CMS issues guidance for state Medicaid IT implementation

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The Centers for Medicare & Medicaid Services (CMS) is providing guidance for state Medicaid directors and agencies regarding the implementation of CMS’ final regulations to allow the payment of incentives to eligible professionals and hospitals to promote the adoption and meaningful use of certified EHR technology.

In a 19-page letter that includes four enclosures, CMS detailed its expectations relating to the activities and potential uses of the 90/10 matching funds provided by the EHR Incentive Program.

CMS strongly encouraged states to collaborate with other state-level and local partners in the design, development and procurement of systems needed to administer their EHR Incentive Programs. “Doing so would make more effective use of both CMS’ and state’s share of the cost and would shorten the timeline for actually dispersing incentive payments to eligible providers,” the letter stated.

The agency also encouraged states to consider the activities they plan to undertake to administer their EHR Incentive Program and to identify any that may overlap with other federally funded activities, such as provider outreach and development of a Master Patient Index. “Where possible, these activities should be accomplished collaboratively, in which case costs are allocated across partners.”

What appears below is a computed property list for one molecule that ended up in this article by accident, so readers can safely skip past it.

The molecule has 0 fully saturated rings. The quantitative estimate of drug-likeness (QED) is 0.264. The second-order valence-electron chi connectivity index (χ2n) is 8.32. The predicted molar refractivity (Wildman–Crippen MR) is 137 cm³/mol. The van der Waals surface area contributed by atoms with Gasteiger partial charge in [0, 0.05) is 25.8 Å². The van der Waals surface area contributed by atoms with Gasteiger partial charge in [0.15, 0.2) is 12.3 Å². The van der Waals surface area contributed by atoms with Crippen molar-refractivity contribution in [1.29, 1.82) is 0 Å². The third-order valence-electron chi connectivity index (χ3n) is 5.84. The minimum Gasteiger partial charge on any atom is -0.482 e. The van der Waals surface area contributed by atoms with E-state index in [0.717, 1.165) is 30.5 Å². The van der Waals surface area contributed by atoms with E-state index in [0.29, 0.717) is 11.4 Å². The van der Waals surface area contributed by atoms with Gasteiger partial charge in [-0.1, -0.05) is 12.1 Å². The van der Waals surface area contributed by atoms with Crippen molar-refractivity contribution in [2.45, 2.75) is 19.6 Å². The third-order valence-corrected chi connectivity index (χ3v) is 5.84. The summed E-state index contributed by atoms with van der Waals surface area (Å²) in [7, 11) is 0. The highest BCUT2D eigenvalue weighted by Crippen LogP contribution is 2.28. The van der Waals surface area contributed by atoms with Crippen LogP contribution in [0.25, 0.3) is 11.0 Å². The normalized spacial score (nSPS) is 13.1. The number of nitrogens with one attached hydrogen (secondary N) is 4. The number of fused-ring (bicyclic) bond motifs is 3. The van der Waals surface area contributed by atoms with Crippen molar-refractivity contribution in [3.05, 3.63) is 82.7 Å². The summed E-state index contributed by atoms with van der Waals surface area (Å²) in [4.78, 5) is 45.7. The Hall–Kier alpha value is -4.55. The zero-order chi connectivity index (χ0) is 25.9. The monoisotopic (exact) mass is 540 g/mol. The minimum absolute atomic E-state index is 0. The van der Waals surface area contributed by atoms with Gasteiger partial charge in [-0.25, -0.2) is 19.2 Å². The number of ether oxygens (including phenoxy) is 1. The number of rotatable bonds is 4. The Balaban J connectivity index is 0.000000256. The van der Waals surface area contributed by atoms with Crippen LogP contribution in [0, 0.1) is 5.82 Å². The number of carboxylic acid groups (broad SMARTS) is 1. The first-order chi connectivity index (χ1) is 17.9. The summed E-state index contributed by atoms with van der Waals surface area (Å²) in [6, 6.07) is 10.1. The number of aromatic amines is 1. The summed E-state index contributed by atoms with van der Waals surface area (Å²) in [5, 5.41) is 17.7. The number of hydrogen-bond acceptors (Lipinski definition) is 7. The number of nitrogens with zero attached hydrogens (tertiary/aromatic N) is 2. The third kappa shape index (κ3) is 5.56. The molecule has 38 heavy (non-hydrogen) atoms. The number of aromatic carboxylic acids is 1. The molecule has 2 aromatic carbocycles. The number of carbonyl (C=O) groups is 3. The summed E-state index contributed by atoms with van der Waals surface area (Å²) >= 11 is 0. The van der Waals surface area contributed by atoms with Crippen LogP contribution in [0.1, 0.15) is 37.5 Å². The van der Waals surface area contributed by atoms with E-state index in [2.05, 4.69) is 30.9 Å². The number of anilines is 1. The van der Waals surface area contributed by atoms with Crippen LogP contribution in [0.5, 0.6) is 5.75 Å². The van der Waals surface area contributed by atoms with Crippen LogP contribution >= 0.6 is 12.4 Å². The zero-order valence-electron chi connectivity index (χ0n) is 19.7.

The organization stated it expects states to implement a risk-based auditing approach to prevent making improper Medicaid EHR incentive payments and to monitor the program for potential fraud, waste and abuse. For 2011, CMS expects, at a minimum, states to focus their auditing resources on:

  • Provider eligibility;
  • Patient volume;
  • Adopt, implement or upgrade (CMS does not anticipate that state will audit meaningful use in 2011); and
  • Certified EHR technology.

Recognizing that not all states will implement their programs in the same manner, and each state may face unique barriers to adoption and meaningful use, CMS will consider approval for 90 percent federal financial participation (FFP) for EHR/health information exchange (HIE) promotion initiatives that, among other criterion:

  • Serve as a direct accelerant to the success of the states’ Medicaid EHR Incentive Program and facilitate the adoption and meaningful use of certified EHR technology;
  • Are consistent with the Officer of the National Coordinator for Health IT (ONC) long-term vision for HIE, and are supportive of the activities prioritized by ONC cooperative agreement funding;
  • Are not duplicating meaningful use technical assistance efforts conducted by the ONC-funded regional extension centers, workforce grantees, beacon grantees or other federally-funded projects whose target population is the same;
  • Will, to the extent possible, be normalized and integrated into the Medicaid business enterprise;
  • Are designed to be well-defined, developmental and time-limited projects; and
  • Are distributed equitability across all payers following the fair share principle.

“With the states as our partners, we can leverage the momentum provided by the American Recovery and Reinvestment Act’s EHR incentive programs to ensure that the innovations enabled by technology can support the framework of healthcare reform,” the letter concluded.